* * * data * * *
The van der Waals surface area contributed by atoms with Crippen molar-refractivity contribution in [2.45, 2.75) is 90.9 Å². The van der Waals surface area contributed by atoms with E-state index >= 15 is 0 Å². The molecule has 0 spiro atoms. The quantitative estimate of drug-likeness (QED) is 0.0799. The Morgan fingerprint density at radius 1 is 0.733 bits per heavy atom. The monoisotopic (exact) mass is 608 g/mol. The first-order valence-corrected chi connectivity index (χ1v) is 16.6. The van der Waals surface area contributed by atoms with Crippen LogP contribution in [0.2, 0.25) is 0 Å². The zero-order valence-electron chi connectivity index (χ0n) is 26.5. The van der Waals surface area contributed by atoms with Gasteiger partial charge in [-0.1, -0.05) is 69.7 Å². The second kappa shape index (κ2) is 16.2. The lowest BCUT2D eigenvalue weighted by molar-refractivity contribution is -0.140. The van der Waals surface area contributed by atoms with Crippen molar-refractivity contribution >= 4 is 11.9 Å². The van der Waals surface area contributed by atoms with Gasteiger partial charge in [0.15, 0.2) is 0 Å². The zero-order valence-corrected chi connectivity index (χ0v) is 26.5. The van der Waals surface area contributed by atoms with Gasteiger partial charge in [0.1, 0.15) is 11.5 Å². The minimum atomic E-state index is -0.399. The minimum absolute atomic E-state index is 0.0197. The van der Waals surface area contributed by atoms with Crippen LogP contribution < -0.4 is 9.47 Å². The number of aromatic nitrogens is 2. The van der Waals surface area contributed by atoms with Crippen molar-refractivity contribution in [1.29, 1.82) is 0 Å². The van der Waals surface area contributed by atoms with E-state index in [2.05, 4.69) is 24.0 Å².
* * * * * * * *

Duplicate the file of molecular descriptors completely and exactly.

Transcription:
The van der Waals surface area contributed by atoms with Crippen molar-refractivity contribution in [2.45, 2.75) is 90.9 Å². The van der Waals surface area contributed by atoms with E-state index >= 15 is 0 Å². The molecule has 0 spiro atoms. The quantitative estimate of drug-likeness (QED) is 0.0799. The Morgan fingerprint density at radius 1 is 0.733 bits per heavy atom. The monoisotopic (exact) mass is 608 g/mol. The first-order valence-corrected chi connectivity index (χ1v) is 16.6. The van der Waals surface area contributed by atoms with Crippen LogP contribution in [0.2, 0.25) is 0 Å². The zero-order valence-electron chi connectivity index (χ0n) is 26.5. The van der Waals surface area contributed by atoms with Gasteiger partial charge in [-0.1, -0.05) is 69.7 Å². The second kappa shape index (κ2) is 16.2. The lowest BCUT2D eigenvalue weighted by molar-refractivity contribution is -0.140. The van der Waals surface area contributed by atoms with Crippen molar-refractivity contribution >= 4 is 11.9 Å². The van der Waals surface area contributed by atoms with Gasteiger partial charge in [0.15, 0.2) is 0 Å². The zero-order valence-corrected chi connectivity index (χ0v) is 26.5. The van der Waals surface area contributed by atoms with Gasteiger partial charge in [0.1, 0.15) is 11.5 Å². The minimum atomic E-state index is -0.399. The minimum absolute atomic E-state index is 0.0197. The van der Waals surface area contributed by atoms with Crippen LogP contribution < -0.4 is 9.47 Å². The number of aromatic nitrogens is 2. The van der Waals surface area contributed by atoms with Crippen molar-refractivity contribution in [1.29, 1.82) is 0 Å². The van der Waals surface area contributed by atoms with E-state index in [2.05, 4.69) is 24.0 Å².